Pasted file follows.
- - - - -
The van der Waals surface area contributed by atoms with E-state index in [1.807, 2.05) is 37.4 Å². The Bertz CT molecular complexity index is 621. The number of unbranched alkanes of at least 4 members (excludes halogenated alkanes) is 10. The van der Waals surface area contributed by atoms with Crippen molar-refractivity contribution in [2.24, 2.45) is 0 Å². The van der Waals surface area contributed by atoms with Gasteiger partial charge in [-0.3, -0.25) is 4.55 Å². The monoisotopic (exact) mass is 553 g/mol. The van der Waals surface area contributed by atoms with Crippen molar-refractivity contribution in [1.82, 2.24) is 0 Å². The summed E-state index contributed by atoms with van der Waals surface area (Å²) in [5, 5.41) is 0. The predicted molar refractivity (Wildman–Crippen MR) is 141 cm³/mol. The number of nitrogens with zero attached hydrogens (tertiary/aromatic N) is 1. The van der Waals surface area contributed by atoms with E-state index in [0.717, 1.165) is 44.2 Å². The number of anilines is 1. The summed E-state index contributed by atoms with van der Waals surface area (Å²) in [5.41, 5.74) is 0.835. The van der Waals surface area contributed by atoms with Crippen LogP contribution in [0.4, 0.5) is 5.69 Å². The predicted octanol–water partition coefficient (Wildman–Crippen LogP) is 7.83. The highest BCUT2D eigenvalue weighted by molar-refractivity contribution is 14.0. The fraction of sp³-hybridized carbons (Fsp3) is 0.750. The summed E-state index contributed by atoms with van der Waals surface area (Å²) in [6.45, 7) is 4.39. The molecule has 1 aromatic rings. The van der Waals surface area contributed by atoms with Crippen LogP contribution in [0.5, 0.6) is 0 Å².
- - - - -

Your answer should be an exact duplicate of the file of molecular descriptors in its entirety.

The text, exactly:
The van der Waals surface area contributed by atoms with E-state index in [1.807, 2.05) is 37.4 Å². The Bertz CT molecular complexity index is 621. The number of unbranched alkanes of at least 4 members (excludes halogenated alkanes) is 10. The van der Waals surface area contributed by atoms with Crippen molar-refractivity contribution in [2.24, 2.45) is 0 Å². The van der Waals surface area contributed by atoms with Gasteiger partial charge in [-0.3, -0.25) is 4.55 Å². The monoisotopic (exact) mass is 553 g/mol. The van der Waals surface area contributed by atoms with Crippen molar-refractivity contribution in [1.82, 2.24) is 0 Å². The summed E-state index contributed by atoms with van der Waals surface area (Å²) in [5, 5.41) is 0. The predicted molar refractivity (Wildman–Crippen MR) is 141 cm³/mol. The number of nitrogens with zero attached hydrogens (tertiary/aromatic N) is 1. The van der Waals surface area contributed by atoms with E-state index in [0.717, 1.165) is 44.2 Å². The number of anilines is 1. The summed E-state index contributed by atoms with van der Waals surface area (Å²) in [5.41, 5.74) is 0.835. The van der Waals surface area contributed by atoms with Crippen LogP contribution in [0.4, 0.5) is 5.69 Å². The predicted octanol–water partition coefficient (Wildman–Crippen LogP) is 7.83. The highest BCUT2D eigenvalue weighted by molar-refractivity contribution is 14.0. The fraction of sp³-hybridized carbons (Fsp3) is 0.750. The summed E-state index contributed by atoms with van der Waals surface area (Å²) in [6.45, 7) is 4.39. The molecule has 1 aromatic rings. The van der Waals surface area contributed by atoms with Crippen LogP contribution in [0.5, 0.6) is 0 Å².